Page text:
In her Vulture article “Why the Errol Morris Shade in Alex Gibney’s The Inventor Is So Brutal,” Emily Yoshida theorizes that “Gibney’s decision to include … Morris’s footage mercilessly implicates the very idea of seeking truth,” referencing the “pursuit of truth” that has been Morris’s modus operandi since the ’70s. However, Gibney’s choice cuts far deeper than that. Morris’s willingness to work with Theranos illustrates the flaws in his contrarianism. He delights in upending codified models. Based on these commercials and their behind-the-scenes material, it appears he saw Holmes as a kindred spirit in this regard. It seems he was so caught up in her pie-in-the-sky claims that he ignored his own standards for logic and rational thought.
Morris’s denial of any culpability for his role in promoting a fraudulent company is a frustrating shirking of accountability, and it’s not the first time he’s done this. He directed a series of spots for AIG in the early 2000s about the nature of risk, but “risk” was exactly what led that company to help bring about the 2008 financial meltdown. When confronted with criticism over this campaign by John DeFore of The Washington Post in 2011, he was flippant: “Instead of offering remorse for burnishing the image of a corporation that helped trigger a global financial crisis, Morris focuses on a single creative disagreement he and AIG had.” Morris has authored ads for Nike as well, although he’s surely aware of their use of sweatshop labor. It’s ironic that Morris, a master of extracting answers from everyone from speech therapists to serial killers, cannot adequately answer for such questionable actions. According to his own philosophy, “It seemed like a good idea at the time” is an inadequate defense.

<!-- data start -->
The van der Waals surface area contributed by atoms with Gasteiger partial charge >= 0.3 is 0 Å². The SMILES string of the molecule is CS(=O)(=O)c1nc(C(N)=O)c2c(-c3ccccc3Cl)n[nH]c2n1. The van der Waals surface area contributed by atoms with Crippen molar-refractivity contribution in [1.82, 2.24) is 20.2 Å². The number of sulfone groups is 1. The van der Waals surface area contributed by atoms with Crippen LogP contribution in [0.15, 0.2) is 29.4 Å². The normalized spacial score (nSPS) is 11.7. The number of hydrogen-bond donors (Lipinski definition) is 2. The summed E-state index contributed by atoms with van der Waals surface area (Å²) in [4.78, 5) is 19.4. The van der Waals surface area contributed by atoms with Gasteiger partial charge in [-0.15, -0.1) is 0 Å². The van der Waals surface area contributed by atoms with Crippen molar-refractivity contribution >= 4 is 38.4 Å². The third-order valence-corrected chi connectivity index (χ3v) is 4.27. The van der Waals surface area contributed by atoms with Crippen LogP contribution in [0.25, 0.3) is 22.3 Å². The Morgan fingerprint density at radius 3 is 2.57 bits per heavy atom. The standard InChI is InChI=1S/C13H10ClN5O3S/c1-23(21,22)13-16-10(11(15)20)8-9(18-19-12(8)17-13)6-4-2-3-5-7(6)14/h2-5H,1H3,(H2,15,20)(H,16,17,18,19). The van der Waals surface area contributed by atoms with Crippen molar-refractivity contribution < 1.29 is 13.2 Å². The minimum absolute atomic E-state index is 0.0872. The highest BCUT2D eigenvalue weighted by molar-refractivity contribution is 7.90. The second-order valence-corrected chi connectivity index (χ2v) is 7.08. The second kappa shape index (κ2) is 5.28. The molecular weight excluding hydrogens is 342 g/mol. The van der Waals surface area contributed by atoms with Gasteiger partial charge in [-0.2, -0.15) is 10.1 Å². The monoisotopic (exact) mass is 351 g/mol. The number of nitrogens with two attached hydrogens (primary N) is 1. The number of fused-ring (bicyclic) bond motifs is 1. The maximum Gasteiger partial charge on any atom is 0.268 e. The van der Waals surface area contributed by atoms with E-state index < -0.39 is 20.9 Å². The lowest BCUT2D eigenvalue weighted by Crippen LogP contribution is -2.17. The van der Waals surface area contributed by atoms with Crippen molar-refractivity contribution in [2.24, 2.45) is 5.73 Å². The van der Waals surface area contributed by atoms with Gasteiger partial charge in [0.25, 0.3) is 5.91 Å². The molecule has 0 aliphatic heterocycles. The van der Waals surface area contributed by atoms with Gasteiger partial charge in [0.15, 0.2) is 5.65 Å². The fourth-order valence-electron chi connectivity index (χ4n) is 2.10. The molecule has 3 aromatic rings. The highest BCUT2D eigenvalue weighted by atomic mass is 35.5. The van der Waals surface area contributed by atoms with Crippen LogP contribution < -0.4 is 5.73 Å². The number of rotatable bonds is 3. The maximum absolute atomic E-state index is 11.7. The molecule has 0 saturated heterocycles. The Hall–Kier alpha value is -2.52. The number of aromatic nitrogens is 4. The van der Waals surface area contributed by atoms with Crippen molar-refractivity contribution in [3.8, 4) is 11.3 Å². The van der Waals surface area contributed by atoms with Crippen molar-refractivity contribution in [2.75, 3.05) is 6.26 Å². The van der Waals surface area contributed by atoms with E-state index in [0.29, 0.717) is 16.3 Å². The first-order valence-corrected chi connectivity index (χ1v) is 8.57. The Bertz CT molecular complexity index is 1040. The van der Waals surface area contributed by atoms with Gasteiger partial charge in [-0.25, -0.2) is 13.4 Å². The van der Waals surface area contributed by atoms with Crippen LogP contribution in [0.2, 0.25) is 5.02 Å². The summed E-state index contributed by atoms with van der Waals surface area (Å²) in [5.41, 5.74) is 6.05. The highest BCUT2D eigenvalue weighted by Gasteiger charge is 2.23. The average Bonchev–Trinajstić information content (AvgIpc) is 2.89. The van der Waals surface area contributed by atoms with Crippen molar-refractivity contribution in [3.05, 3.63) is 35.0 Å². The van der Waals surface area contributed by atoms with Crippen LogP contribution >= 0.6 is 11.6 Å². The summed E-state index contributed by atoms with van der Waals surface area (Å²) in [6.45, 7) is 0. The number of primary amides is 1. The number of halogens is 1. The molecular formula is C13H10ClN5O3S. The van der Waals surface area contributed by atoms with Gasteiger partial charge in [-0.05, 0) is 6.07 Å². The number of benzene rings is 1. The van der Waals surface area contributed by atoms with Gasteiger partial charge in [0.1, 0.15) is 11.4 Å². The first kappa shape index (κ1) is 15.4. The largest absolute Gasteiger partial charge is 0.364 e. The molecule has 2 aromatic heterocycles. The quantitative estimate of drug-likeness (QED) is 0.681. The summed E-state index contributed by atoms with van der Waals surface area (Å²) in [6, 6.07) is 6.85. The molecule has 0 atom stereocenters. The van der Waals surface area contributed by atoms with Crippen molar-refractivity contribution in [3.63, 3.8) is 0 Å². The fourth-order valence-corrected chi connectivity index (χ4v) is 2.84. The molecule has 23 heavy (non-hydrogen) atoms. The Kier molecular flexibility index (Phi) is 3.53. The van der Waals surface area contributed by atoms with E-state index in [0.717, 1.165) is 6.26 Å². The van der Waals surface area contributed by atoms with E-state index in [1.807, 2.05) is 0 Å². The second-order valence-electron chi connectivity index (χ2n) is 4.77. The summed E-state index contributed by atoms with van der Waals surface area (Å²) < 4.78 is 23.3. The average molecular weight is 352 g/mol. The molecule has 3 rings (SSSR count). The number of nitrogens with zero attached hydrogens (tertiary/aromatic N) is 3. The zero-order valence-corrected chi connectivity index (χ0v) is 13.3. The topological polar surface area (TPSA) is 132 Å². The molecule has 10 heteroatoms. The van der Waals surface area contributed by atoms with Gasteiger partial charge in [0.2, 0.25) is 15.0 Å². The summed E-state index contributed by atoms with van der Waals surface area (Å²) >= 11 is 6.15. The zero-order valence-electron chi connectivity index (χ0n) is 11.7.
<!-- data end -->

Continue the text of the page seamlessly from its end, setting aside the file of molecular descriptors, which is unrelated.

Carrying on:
“Black infants in America are now more than twice as likely to die as white infants—11.3 per 1,000 black babies, compared with 4.9 per 1,000 white babies, according to the most recent government data—a racial disparity that is actually wider than in 1850, 15 years before the end of slavery, when most black women were…
he ownership of images has a long and nuanced legal history, which has evolved dramatically in recent years as cultural standards and photographic technologies have rapidly advanced
The show, which honors the 50th anniversary of an exhibition history once ignored, continues a series of projects documenting Wilmington’s contemporary art scene.
Renty and his daughter Delia. Renty was an enslaved African, kidnapped from the Congo, sold and forced into slave labor on the South Carolina plantation of B.F. Taylor
What is the relation between possessing a person, possessing their image, and dispossessing their progeny
As a scholar of African American history and photography whose work has focused on the status of violent images in museums and archives, I fully support the validity of Ms. Tamara Lanier’s claim and the amicus brief.
Two K-12 art teachers will each receive a $1,000 cash gift and an additional $500 to put toward classroom art supplies. Nominations are due October 31.
The daguerreotypes of Renty Taylor, Delia, Drana, Alfred, Jack, George Fassena, and Jem remained in an unused storage cabinet until 1975, when it was discovered by an employee of the Peabody Museum.
I am writing in support of the amicus curiae brief submitted by Professor Ariella Aïsha Azoulay of Brown University for the full restitution of the daguerreotypes of Renty Taylor and his daughter Delia, currently held by Harvard University, to their familial descendant, Tamara Lanier.
We cannot be indifferent to the long-lasting effects of photography. The photographs at the center of Lanier v. Harvard are relentless in making Renty and Delia Taylor work and perform as slaves. The pain inflicted on them has not ceased. Photography has the capacity to propagate harm, and we have the moral obligation to interrupt…